By John Rezell, Executive Editor, SportsEvents Magazine
I didn’t have much of an athletic career in my youth, which is probably why I could appreciate all athletes as a sports writer.
In fact, I consider the highlight of my high school athletic career to be something most people would consider the low point — one of those memories you try to forget rather than remember.
But I’ll always remember.
It came at a cross country invitational on a brisk Wisconsin autumn morning. As a group of 70 or more of us charged down a hill, I felt the sharp pain of a runner’s spike dig into my knee.
I stumbled for a moment and felt the wind of a hoard of runners blow by me. I regained my stride for a short while, but my knee wasn’t cooperating. It wasn’t really pain that held me back. My knee just didn’t have the strength to run full speed.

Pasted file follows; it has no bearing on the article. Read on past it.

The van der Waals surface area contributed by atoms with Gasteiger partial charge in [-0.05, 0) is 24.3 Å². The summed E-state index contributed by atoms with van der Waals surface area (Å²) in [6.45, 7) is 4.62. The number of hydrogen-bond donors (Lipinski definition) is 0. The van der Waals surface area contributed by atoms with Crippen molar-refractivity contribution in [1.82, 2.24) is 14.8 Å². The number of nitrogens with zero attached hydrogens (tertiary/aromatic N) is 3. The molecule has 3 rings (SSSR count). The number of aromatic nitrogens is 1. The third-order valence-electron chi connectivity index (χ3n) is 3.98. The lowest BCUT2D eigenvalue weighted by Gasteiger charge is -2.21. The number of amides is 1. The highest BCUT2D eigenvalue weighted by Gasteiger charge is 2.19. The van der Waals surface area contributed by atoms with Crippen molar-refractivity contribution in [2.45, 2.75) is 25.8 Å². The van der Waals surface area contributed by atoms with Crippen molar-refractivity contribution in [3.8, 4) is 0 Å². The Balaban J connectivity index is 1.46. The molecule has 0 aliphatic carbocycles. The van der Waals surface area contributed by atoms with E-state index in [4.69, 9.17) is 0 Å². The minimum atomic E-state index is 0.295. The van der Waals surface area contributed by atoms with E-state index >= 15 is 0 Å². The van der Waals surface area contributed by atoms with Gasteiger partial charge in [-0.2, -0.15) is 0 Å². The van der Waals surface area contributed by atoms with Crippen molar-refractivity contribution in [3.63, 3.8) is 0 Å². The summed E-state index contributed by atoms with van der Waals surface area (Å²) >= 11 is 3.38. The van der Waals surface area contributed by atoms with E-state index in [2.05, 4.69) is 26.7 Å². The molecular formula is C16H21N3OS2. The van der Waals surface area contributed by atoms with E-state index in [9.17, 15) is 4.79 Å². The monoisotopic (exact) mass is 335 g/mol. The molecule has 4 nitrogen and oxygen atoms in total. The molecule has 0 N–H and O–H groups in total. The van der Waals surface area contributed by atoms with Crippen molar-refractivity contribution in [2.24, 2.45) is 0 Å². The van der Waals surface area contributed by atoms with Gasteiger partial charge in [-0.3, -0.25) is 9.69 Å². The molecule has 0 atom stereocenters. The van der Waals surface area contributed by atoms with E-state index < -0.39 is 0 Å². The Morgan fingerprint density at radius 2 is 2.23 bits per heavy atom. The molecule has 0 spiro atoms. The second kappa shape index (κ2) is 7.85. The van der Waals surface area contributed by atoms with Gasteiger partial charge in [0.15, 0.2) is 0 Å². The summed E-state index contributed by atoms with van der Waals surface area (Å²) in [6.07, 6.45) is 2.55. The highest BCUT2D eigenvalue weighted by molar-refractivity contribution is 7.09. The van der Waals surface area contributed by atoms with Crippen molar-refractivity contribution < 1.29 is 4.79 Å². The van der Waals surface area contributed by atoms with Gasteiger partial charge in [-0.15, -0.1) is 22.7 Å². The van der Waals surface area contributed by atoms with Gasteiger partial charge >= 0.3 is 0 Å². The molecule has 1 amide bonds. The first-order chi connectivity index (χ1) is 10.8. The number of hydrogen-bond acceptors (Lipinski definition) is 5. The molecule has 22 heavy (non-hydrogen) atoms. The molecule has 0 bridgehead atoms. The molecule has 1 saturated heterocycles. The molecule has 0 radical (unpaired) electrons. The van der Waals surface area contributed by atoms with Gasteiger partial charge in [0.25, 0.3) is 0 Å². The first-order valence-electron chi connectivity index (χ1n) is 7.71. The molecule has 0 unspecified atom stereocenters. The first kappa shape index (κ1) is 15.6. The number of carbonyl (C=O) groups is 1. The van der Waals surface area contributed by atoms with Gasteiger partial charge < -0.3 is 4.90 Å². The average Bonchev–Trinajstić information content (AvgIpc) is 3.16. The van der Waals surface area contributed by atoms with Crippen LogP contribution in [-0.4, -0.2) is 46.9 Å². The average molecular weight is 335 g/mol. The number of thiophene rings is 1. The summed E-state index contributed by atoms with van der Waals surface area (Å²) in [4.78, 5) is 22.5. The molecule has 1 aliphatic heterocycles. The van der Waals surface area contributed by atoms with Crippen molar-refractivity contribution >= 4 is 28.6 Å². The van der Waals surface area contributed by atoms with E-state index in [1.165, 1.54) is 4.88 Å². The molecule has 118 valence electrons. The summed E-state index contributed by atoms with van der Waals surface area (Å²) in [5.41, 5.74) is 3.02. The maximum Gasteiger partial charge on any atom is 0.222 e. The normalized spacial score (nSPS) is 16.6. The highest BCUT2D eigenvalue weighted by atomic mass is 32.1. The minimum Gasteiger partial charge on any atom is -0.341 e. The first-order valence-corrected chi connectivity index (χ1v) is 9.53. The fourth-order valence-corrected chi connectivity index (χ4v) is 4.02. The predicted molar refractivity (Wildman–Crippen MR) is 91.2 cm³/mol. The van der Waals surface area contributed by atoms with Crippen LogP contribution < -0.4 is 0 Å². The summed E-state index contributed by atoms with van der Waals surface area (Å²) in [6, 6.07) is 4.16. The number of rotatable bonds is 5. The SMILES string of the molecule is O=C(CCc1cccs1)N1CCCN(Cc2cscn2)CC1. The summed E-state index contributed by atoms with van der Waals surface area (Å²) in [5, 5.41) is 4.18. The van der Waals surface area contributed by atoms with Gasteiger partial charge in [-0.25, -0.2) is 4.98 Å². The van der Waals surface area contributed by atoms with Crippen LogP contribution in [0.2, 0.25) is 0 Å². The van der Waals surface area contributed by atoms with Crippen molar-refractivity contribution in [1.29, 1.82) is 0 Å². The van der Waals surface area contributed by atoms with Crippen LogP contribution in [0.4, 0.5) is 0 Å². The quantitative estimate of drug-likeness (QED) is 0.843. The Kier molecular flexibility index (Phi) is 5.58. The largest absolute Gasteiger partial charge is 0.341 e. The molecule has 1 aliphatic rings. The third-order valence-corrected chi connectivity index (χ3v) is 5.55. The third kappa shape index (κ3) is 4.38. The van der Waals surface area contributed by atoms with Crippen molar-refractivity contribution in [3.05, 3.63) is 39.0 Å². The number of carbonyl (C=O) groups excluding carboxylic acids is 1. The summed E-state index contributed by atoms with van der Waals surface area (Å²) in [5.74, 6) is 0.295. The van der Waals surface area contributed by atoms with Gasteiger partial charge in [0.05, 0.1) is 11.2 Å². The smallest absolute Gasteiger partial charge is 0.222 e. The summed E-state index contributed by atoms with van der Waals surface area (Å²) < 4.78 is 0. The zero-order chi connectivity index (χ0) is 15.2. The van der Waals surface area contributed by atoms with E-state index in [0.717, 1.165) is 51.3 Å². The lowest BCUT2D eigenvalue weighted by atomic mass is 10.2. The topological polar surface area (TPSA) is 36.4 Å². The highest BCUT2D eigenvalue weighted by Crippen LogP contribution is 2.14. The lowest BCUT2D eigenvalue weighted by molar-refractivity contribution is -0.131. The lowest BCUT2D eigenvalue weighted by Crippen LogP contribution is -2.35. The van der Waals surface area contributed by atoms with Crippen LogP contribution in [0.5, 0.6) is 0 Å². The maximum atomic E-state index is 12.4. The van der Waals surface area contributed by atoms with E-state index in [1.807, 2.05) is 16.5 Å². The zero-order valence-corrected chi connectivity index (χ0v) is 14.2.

I looked down and saw a trickle of blood. Nothing serious. I thought about stopping, but heck, I was already deep into the woods in the park and the only known route to the finish was the course. So I continued.
Runners continued to pass me until, ultimately, there was no one left to do so. I continued on, kind of dragging my leg with me. By the time I got to the finish line only a few dedicated volunteers remained.
Dead last. But I finished.
Little did I know that it wasn’t just a piece of the story of my life, but everyone’s lives. Everyone has days like that. Everyone faces failures. What defines us is how we handle them.
U.S. Figure Skating just launched a website dedicated to that lesson. It’s called WeGetUp.com.
Few things are tougher to navigate than ice, especially when you decide to take it on wearing a thin blade. You fall. Everyone falls. But, you get up. We all get up.
Really, that’s the best lesson that athletics teaches us. Get up and try again. And again. And once more if necessary. Whatever it takes. We get up.
So if you’re having one of those days and you need some inspiration, check it out.